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Mandatory code of conduct needed for supermarkets

Labour has drafted legislation to establish a mandatory code of conduct for supermarkets to ensure New Zealand suppliers are not affected by anti-competitive behaviour.

“Even though the Commerce Commission found no technical breaches of the law through some of Countdown’s business practices when dealing with suppliers, 90 complaints would indicate there are serious issues which need to be dealt with,” says Labour’s Commerce spokesperson Clayton Cosgrove.

“The Commission was only able to look at the letter of the law. In Labour’s view the law is not strong enough. In Australia the ACCC is currently prosecuting Coles for anti-competitive behaviour and has a code of practice.

“The UK has an independent adjudicator with a mandatory code of practice. In that country there are ten dominant supermarket players who effectively control 85 per cent of the market and that has been judged to be too much concentrated market power. In New Zealand there are two dominant players, with 95 per cent market share.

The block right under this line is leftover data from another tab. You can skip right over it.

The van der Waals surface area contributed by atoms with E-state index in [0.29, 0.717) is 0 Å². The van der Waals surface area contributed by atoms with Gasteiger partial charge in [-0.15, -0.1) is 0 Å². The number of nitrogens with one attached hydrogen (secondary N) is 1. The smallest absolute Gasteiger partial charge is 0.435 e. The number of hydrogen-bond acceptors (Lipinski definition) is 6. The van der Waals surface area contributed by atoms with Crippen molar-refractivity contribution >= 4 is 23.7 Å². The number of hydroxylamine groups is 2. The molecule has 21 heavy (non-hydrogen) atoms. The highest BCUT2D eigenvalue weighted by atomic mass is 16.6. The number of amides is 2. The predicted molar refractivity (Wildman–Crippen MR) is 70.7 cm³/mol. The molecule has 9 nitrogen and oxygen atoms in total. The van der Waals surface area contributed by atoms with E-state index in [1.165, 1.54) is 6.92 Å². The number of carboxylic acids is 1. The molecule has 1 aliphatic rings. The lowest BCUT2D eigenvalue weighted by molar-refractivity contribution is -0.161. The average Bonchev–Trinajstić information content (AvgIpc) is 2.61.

"It is time the law was changed. Labour has worked on this issue for some time and has the solutions.

“Labour has a bill ready to go that would create a mandatory code of conduct for supermarkets, overseen by an independent adjudicator with real teeth. We will release it next week and offer it John Key’s Government as a solution to these issues.

“Last year Labour also lodged an amendment to make changes to s36 of the Commerce Act to give the Commerce Commission more power to act on damaging anti-competitive behaviour.

“So far National has refused to support our amendment. They should reconsider,” says Clayton Cosgrove.